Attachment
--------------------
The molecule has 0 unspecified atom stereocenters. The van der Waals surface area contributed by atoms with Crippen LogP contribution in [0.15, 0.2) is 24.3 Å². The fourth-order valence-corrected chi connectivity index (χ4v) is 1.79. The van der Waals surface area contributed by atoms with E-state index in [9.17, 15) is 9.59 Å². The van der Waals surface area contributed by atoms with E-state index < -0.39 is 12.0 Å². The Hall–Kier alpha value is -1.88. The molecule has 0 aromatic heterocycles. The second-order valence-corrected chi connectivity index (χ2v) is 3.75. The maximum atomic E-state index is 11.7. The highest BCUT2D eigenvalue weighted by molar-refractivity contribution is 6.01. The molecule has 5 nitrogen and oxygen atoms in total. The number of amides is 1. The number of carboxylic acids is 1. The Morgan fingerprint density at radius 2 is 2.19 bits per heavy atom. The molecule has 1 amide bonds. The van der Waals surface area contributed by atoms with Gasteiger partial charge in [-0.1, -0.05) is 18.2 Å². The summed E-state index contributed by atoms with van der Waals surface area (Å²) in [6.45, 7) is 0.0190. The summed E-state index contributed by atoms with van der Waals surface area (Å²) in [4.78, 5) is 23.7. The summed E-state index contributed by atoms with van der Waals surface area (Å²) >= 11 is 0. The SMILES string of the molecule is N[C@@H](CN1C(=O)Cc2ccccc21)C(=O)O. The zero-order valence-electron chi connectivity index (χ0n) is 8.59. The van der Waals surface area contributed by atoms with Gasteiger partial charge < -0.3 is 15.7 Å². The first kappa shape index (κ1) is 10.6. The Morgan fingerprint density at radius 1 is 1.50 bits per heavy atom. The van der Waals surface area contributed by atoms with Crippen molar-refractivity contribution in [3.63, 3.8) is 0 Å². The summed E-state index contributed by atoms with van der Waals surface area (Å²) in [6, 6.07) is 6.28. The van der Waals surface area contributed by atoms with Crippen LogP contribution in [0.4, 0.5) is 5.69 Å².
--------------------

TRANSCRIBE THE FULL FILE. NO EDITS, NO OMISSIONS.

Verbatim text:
The molecule has 0 unspecified atom stereocenters. The van der Waals surface area contributed by atoms with Crippen LogP contribution in [0.15, 0.2) is 24.3 Å². The fourth-order valence-corrected chi connectivity index (χ4v) is 1.79. The van der Waals surface area contributed by atoms with E-state index in [9.17, 15) is 9.59 Å². The van der Waals surface area contributed by atoms with E-state index < -0.39 is 12.0 Å². The Hall–Kier alpha value is -1.88. The molecule has 0 aromatic heterocycles. The second-order valence-corrected chi connectivity index (χ2v) is 3.75. The maximum atomic E-state index is 11.7. The highest BCUT2D eigenvalue weighted by molar-refractivity contribution is 6.01. The molecule has 5 nitrogen and oxygen atoms in total. The number of amides is 1. The number of carboxylic acids is 1. The Morgan fingerprint density at radius 2 is 2.19 bits per heavy atom. The molecule has 1 amide bonds. The van der Waals surface area contributed by atoms with Gasteiger partial charge in [-0.1, -0.05) is 18.2 Å². The summed E-state index contributed by atoms with van der Waals surface area (Å²) in [6.45, 7) is 0.0190. The summed E-state index contributed by atoms with van der Waals surface area (Å²) in [4.78, 5) is 23.7. The summed E-state index contributed by atoms with van der Waals surface area (Å²) >= 11 is 0. The SMILES string of the molecule is N[C@@H](CN1C(=O)Cc2ccccc21)C(=O)O. The zero-order valence-electron chi connectivity index (χ0n) is 8.59. The van der Waals surface area contributed by atoms with Gasteiger partial charge < -0.3 is 15.7 Å². The first kappa shape index (κ1) is 10.6. The Morgan fingerprint density at radius 1 is 1.50 bits per heavy atom. The van der Waals surface area contributed by atoms with Crippen molar-refractivity contribution in [3.63, 3.8) is 0 Å². The summed E-state index contributed by atoms with van der Waals surface area (Å²) in [6, 6.07) is 6.28. The van der Waals surface area contributed by atoms with Crippen LogP contribution in [0.4, 0.5) is 5.69 Å².